“Meaningless! Meaningless!” says the Teacher. “Utterly meaningless! Everything is meaningless.” What does man gain from all his labor at which he toils under the sun? Generations come and generations go, but the earth remains forever. The sun rises and the sun sets, and hurries back to where it rises. The wind blows to the south and turns to the north; round and round it goes, ever returning on its course. All streams flow into the sea, yet the sea is never full. To the place the streams come from, there they return again. All things are wearisome, more than one can say. The eye never has enough of seeing, nor the ear its fill of hearing. What has been will be again, what has been done will be done again; there is nothing new under the sun.
– Ecclesiastes 1:1-9
From 93 million miles away, the Sun’s light and heat affects each day of our lives. It comes to us as an ancient ray, a Source for all of life on this planet. I think of the ancient ways of life under the Sun, and I feel that I was closest to those ways last month on my backpacking trip to the Olympic National Park wilderness coastline. The trailhead is at the place where the Hoh River meets the Pacific Ocean. South of the river is Hoh tribal land.
“The Hoh River Indians are considered a band of the Quileutes but are recognized as a separate tribe. The Hoh Indian Reservation was established by an Executive Order in 1893. The Hoh Reservation consists of 443 acres located 28 miles south of Forks, and 80 miles north of Aberdeen. The Hoh Reservation has approximately one mile of beach front running east from the mouth of the Hoh River, and south to Ruby Beach.” – Hoh Tribe website: hohtribe-nsn.org
All over the beach lie the sun-bleached bones of the Ancients – cedar and fir trees, washed up by the tides in a jumble of giant driftwood. Among these bones you might also find the bones of less ancient giants: whales.
From our beach camp, we watched the Sun slide further and further down into the waves.
My small story of the next day includes the little detail that I slipped in the mud, fell with the weight of my whole body plus my pack on my outstretched left hand, and broke my wrist.
Being that we were in wilderness and had just come over the most difficult terrain, the quickest way to get to a hospital was simply to continue to trek the next two days up the coast. The tidal tipping points prohibited doing it at any faster pace. With tremendous assistance from my five hiking partners, we continued our journey and saw the Sun go down and come up on this beautiful coast two more times.
Even though there may be nothing new under the Sun, the unexpected can still happen. When my mind is reeling and my footing is uncertain, it’s good to feel the return of sunlight, the assurance of the day’s arc. It gives me the motivation to just keep going and see what will be. And I say, “It’s all right.”
Thanks to Amy for hosting this week’s Challenge. Do visit HER POST to see the Sun in many facets of its glory!
…that you don’t have to go far to get a completely different perspective. Last week, temperatures were in the 30s (F) and the fog in the Willamette Valley was so thick you couldn’t see three feet in front of you. But just over the mountains, just an hour’s drive away, the sun was shining on the coast and temperatures were pushing 60 degrees Fahrenheit!
…that sustaining life on our planet is a matter of delicate balance. I hadn’t been to the coast in a week. The day after our last visit, a tsunami generated by the volcanic eruption near Tonga hit the Pacific Coast of Oregon, carving cliffs on the shore and depositing piles of driftwood.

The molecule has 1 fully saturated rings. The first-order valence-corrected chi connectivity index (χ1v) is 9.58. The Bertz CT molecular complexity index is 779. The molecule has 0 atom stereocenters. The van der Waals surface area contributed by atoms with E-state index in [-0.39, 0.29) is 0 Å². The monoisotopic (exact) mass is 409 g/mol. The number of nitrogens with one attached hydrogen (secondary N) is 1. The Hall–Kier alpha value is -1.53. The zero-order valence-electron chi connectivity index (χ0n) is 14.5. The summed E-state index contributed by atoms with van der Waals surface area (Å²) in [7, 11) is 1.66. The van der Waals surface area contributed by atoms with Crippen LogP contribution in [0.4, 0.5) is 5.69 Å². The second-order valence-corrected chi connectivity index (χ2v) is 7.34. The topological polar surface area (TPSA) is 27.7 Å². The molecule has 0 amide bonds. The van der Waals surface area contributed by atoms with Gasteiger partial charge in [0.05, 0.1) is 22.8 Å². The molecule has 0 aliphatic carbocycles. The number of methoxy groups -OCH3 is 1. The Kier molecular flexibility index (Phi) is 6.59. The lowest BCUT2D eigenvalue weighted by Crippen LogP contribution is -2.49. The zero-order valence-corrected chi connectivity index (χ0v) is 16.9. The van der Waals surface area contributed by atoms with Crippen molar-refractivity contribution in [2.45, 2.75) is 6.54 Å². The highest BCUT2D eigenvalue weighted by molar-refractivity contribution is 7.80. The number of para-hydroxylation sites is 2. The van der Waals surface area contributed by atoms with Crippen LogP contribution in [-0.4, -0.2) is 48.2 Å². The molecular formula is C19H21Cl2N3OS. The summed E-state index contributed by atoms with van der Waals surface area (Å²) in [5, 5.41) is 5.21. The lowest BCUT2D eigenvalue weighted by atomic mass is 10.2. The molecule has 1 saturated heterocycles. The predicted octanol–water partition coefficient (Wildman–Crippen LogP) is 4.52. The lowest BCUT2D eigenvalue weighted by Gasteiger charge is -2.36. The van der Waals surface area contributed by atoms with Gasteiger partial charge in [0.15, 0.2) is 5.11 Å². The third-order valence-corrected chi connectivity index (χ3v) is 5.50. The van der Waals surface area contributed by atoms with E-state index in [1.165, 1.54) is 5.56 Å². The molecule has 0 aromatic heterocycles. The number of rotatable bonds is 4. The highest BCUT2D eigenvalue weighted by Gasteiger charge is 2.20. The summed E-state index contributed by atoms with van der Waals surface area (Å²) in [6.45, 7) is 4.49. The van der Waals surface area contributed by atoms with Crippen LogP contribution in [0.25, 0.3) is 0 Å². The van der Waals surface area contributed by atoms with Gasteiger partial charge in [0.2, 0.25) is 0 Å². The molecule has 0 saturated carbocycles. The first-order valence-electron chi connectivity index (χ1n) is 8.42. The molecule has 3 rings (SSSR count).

…that the Earth’s beauty is vast and easily accessible. Look up, look down, look deeply, look broadly. Colors and patterns and exquisite details are everywhere.
…that finding treasure is within reach, the moment you set out from your habitual routine. Moving during a pandemic makes building community difficult, but by stepping out of my little apartment and making intentional connections with local groups, I have found some precious new friends.
Thank you to Amy for hosting this week’s challenge and sharing some fabulous photos from her world travels. Click HERE to see her post and learn how to participate.
Ann-Christine’s challenge this week tells of memorable events from her travels through the Sahara desert in Morocco, illustrated with stunning photos. I encourage you to visit HER POST and see for yourself. My most memorable travels in the last decade have been domestic roads trips to National Parks. On one trip, I visited 11 federally protected sites – parks, monuments, and forests. They are chronicled in the page listed below my banner heading called “An American Adventure”. Here are a few of my favorite shots from that journey.
“Roads were made for journeys, not destinations.” – Confucius
“Once a year, go somewhere you have never
been before.” – Dalai Lama
“Remember, the object only reflects a feeling that came from a human. It holds a story from where it came from,
but it’s not alive.” ― Kim Neville
Patti invites us this week to share photos of “Interesting Objects”. I went on a photo hike this morning in the fog up a hill covered with mossy trees with that subject in my mind. I found many interesting things, but I came to make the distinction that what I was photographing was not Objects but Beings. Each mushroom and lichen and spiderweb and bark pattern was exquisite and interesting…and alive. So, I went into my photo archives to find Human-created objects that I’ve discovered on my walks.
I photographed these pendants I found in a Bayside boutique because I love the way the wrapped wire looks like trees. I wanted to show the design to my middle daughter, who makes jewelry.
Owning a beach house gives you the opportunity to show your affection for the sea. I liked this whimsical decoration above one garage in Santa Cruz, CA.